Saturday, November 20, 2010

Castle Coch

Castell Coch (English: Red Castle) is a 19th-century Gothic Revival castle built on the remains of a genuine 13th-century fortification. It is situated on a hillside near the village of Tongwynlais, in the north of Cardiff in Wales.

In 1871, John Crichton-Stuart, 3rd Marquess of Bute, ordered the site to be cleared of vegetation and debris while his architect, William Burges, drew up plans for a full reconstruction. Burges and the Marquess had been working for over three years on the rebuilding of Cardiff Castle; the aim at Castell Coch was to achieve another Gothic Revival masterpiece in the appropriate thirteenth-century style.
Though this is considered a "fantasy castle", I found that it had genuine robust fortifications and was not designed in baronial style (eg. Craigvar Castle). 

Neither the architect nor Lord Bute had any knowledge of defensive tactics, nonetheless.  There are no gunports or rooks and no observation or signal posts.  It certainly is intimidating, and deterrence is always a good first strategy.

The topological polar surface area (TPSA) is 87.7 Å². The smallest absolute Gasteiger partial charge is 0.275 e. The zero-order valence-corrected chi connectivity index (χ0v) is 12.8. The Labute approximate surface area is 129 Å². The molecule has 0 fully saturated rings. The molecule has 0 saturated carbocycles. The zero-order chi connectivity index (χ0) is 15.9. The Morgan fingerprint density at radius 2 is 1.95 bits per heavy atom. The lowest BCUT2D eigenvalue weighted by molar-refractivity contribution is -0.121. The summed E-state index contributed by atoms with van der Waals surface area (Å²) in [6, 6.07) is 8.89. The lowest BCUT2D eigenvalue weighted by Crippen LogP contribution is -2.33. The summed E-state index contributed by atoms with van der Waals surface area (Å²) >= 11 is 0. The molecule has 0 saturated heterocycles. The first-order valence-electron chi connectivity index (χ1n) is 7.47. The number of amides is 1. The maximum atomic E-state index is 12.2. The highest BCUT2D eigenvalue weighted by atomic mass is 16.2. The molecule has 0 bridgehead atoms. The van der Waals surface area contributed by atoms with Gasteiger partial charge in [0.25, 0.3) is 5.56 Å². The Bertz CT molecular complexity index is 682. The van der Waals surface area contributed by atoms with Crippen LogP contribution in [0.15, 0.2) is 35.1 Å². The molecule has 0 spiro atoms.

Castell Coch was built on the site of a 13th-century castle. The earlier fortification was built by the Welsh chieftain named Ifor Bach. In the late thirteenth century the castle site was claimed by the De Clare family because of its strategic importance, commanding both the plains area and the entrance to the Taff valley. Thus, this castle is very conspicuously located and can easily be seen from the M4 and for miles in all directions.    

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